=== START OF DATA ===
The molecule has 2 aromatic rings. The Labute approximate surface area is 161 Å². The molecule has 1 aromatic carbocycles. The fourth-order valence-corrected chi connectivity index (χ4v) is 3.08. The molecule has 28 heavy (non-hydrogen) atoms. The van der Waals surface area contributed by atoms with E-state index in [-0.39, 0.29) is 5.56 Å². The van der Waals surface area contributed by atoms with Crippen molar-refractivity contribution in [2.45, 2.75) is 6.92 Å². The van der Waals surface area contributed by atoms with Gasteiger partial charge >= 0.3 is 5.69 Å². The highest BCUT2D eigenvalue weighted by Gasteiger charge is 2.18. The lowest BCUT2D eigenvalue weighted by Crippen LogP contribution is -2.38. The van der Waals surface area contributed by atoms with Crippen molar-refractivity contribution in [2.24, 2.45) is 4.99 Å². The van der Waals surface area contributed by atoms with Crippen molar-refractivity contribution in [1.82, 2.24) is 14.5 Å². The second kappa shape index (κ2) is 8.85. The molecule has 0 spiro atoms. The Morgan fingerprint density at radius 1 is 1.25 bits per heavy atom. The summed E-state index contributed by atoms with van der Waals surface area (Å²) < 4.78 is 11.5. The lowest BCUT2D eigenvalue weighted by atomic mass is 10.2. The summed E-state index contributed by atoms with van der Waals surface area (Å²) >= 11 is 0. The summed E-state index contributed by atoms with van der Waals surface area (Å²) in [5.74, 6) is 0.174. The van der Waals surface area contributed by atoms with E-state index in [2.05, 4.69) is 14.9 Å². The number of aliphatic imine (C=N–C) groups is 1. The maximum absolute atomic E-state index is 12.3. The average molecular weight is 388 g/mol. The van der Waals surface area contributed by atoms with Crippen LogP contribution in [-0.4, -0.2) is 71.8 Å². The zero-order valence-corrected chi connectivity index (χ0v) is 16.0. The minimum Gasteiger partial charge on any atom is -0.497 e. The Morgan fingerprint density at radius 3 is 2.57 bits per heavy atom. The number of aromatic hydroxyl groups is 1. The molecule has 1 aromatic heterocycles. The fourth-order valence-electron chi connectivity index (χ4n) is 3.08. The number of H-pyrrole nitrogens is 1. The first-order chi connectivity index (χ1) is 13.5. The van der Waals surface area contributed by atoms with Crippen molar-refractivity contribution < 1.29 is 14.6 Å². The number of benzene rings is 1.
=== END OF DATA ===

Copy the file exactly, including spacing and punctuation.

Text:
The molecule has 2 aromatic rings. The Labute approximate surface area is 161 Å². The molecule has 1 aromatic carbocycles. The fourth-order valence-corrected chi connectivity index (χ4v) is 3.08. The molecule has 28 heavy (non-hydrogen) atoms. The van der Waals surface area contributed by atoms with E-state index in [-0.39, 0.29) is 5.56 Å². The van der Waals surface area contributed by atoms with Crippen molar-refractivity contribution in [2.45, 2.75) is 6.92 Å². The van der Waals surface area contributed by atoms with Gasteiger partial charge >= 0.3 is 5.69 Å². The highest BCUT2D eigenvalue weighted by Gasteiger charge is 2.18. The lowest BCUT2D eigenvalue weighted by Crippen LogP contribution is -2.38. The van der Waals surface area contributed by atoms with Crippen molar-refractivity contribution in [2.24, 2.45) is 4.99 Å². The van der Waals surface area contributed by atoms with Crippen molar-refractivity contribution in [1.82, 2.24) is 14.5 Å². The second kappa shape index (κ2) is 8.85. The molecule has 0 spiro atoms. The Morgan fingerprint density at radius 1 is 1.25 bits per heavy atom. The summed E-state index contributed by atoms with van der Waals surface area (Å²) < 4.78 is 11.5. The lowest BCUT2D eigenvalue weighted by atomic mass is 10.2. The summed E-state index contributed by atoms with van der Waals surface area (Å²) >= 11 is 0. The summed E-state index contributed by atoms with van der Waals surface area (Å²) in [5.74, 6) is 0.174. The van der Waals surface area contributed by atoms with E-state index in [2.05, 4.69) is 14.9 Å². The number of aliphatic imine (C=N–C) groups is 1. The maximum absolute atomic E-state index is 12.3. The average molecular weight is 388 g/mol. The van der Waals surface area contributed by atoms with Crippen LogP contribution in [-0.4, -0.2) is 71.8 Å². The zero-order valence-corrected chi connectivity index (χ0v) is 16.0. The minimum Gasteiger partial charge on any atom is -0.497 e. The Morgan fingerprint density at radius 3 is 2.57 bits per heavy atom. The number of aromatic hydroxyl groups is 1. The molecule has 1 aromatic heterocycles. The fourth-order valence-electron chi connectivity index (χ4n) is 3.08. The number of H-pyrrole nitrogens is 1. The first-order chi connectivity index (χ1) is 13.5. The van der Waals surface area contributed by atoms with Crippen molar-refractivity contribution < 1.29 is 14.6 Å². The number of benzene rings is 1.